Doxia macro for
Java Scala
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Feeding more of that fast build-test-code loop addiction


After using ruby rspec autotest and spork for a while i got addicted. The enormous speed and satisfaction you get from
being able to run your tests on every save. The quick feedback loop makes my day a joy. I thought this was a dynamic
language feature, turns out its a build system feature. I came to the conclusion after doing scala and sbt development.
And now i am going to show how you can get this killer feature in your pure java project. This is a write up of transforming
a maven project made by Rune Flobakk. You can find my fork at

Most likely you are using maven for you builds. If not read on any way sbt will probably be able to help you as well.
After ensuring that ‘’mvn test’’ runs green, run sbt in your project folder. It will ask you some questions about your
project, sbt version and scala version. In a javaproject, you are well of by using the defaults. You have now downloaded
scala but you will probably want to use that in the future any way.

Sbt is now running, and all commands from her on is issued inside the console. This saves you from that pesky jvm boot
delay. In sbt dependencies are specified through a project class rather than in a xml file. It is located under
project/build/Project.scala. The name of the class can be anything you like. Sbt will not require you to have a build
and project class, however to configure to do more than the absolute basic you have to create one.

I have created the following:

import sbt._

class Project(info: ProjectInfo) extends DefaultProject(info){

val doxiaCore = “org.apache.maven.doxia” % “doxia-core” % “1.1.2” val doxiaApi = “org.apache.maven.doxia” % “doxia-sink-api” % “1.1.2” val commonsLang = “commons-lang” % “commons-lang” % “2.5” val mockito = “org.mockito” % “mockito-all” % “1.8.4” % “test” val junit = “junit” % “junit” % “4.8.2” % “test”


As you can see this scala code, and we extend DefaultProject. It is located in sbt.DefaultProject hence the import. In
sbt you have to run ’’update’’ explicitly in contrast to maven where it is done whenever.

Each of the pom.xml dependencies like this

org.apache.maven.doxia doxia-core 1.1.2

is translated into

val doxiaCore = “org.apache.maven.doxia” % “doxia-core” % “1.1.2”

the “magic” lies in the % which is part of the sbt DSL for specifying dependencies. Now by running;
’’reload’’, which recompiles the project file it self.
’’update’’, which downloads all the dependencies and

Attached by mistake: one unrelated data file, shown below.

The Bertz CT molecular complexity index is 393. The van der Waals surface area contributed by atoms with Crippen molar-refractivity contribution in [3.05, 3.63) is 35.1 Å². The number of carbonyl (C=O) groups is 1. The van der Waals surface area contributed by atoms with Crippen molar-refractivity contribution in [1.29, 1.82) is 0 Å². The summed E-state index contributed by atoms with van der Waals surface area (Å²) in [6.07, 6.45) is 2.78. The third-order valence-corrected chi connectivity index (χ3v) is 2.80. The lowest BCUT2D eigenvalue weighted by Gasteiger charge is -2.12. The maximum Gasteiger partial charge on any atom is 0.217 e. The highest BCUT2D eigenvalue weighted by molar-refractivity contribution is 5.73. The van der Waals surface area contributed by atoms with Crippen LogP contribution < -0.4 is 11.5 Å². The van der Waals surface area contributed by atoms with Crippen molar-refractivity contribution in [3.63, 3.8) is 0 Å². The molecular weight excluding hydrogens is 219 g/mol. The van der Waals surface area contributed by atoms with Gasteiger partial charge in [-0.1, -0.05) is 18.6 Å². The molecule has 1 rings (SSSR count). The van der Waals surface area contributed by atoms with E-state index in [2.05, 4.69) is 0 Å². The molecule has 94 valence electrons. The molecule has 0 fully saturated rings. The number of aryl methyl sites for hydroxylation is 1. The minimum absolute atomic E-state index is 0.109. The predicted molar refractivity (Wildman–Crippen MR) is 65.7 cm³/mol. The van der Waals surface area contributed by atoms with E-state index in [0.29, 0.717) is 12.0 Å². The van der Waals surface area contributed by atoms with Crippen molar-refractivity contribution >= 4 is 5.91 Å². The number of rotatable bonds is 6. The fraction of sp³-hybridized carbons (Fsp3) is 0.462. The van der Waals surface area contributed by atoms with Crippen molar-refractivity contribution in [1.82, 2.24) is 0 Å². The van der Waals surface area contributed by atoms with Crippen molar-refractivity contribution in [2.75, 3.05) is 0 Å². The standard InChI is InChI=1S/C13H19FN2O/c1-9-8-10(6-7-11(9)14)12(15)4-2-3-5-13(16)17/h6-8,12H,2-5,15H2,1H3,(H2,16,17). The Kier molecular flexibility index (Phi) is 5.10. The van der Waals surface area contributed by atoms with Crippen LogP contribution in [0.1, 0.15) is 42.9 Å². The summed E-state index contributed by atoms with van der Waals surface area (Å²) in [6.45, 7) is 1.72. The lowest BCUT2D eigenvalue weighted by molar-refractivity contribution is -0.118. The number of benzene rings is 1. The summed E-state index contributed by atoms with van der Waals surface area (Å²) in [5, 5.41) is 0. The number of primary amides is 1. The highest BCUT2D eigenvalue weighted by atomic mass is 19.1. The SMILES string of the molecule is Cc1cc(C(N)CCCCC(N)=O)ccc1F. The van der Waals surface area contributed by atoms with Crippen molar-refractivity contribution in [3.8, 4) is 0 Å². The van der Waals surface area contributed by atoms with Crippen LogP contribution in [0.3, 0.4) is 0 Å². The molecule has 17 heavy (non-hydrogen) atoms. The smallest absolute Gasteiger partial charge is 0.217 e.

’’compile’’, which.. compiles the source and now runs.

Woho the project is build with sbt.

T for test in that test-code-build loop

By running ’’test’’, sbts testing command, you’ll see that something is’nt ok. None of the tests are executed. Since sbt
normally uses scala test frameworks it is’nt accustom to jUnit. Lucky for us sbt is easily extended and some one has done
it before us. Got to love that community!

To make sbt understand jUnit we have to change the project file to use a jUnit interface. Like so:

import sbt._

class Project(info: ProjectInfo) extends DefaultProject(info){

val doxiaCore = “org.apache.maven.doxia” % “doxia-core” % “1.1.2” val doxiaApi = “org.apache.maven.doxia” % “doxia-sink-api” % “1.1.2” val commonsLang = “commons-lang” % “commons-lang” % “2.5” val mockito = “org.mockito” % “mockito-all” % “1.8.4” % “test” val junit = “junit” % “junit” % “4.8.2” % “test” val bryanjswift = “Bryan J Swift Repository” at “” val junitInterface = “com.novocode” % “junit-interface” % “0.4.0” % “test” override def testFrameworks = super.testFrameworks ++ List(new TestFramework(“com.novocode.junit.JUnitFrameworkNoMarker”))


This makes sbt understand jUnit test suites in the same way as it understands spec and scalatest. The junit-interface
is located in Bryan J Swifts repo which we refereed to by doing;

val bryanjswift = “Bryan J Swift Repository” at “”

Where ’’at’’ is the keyword telling sbt that Bryans repo is located at the url. So fluent that i nearly never look
it up. Nice! The next cool thing is that we override the testFrameworks method and make it return the original frameworks appending
the jUnit interface. This is a good example of you extend sbt.

Now by running ’’reload’’, ’’update’’ and ’’test’’ we are in business.

L in loop in that test-code-build loop

To be able to get sbt to keep up with your pace there is a special command ‘’~’‘. What ’’~’’ does is run the command
preceding it for every change on the file system. Which in practice is every time you save a file. This is the same
mechanism autotest uses to keep up with your ruby coding.

So we are now familiar with the ‘’~test’’ but still I want to get back to ruby and autotest. Since autotest understands
which tests are required to run it does’nt run all the others. A nifty feature that saves me a lot of time. Autotest is
only guessing which files it need to run based on the location and name of the files you just saved. Sbt can do the very
same thing, but sbt can base the selection on which classes you changed and which tests are dependent on those. Sbt does
this when you say ‘’test-quick’’

So there we are back in that crazy test-build-code loop, but only now we are writing java.

~ test-quick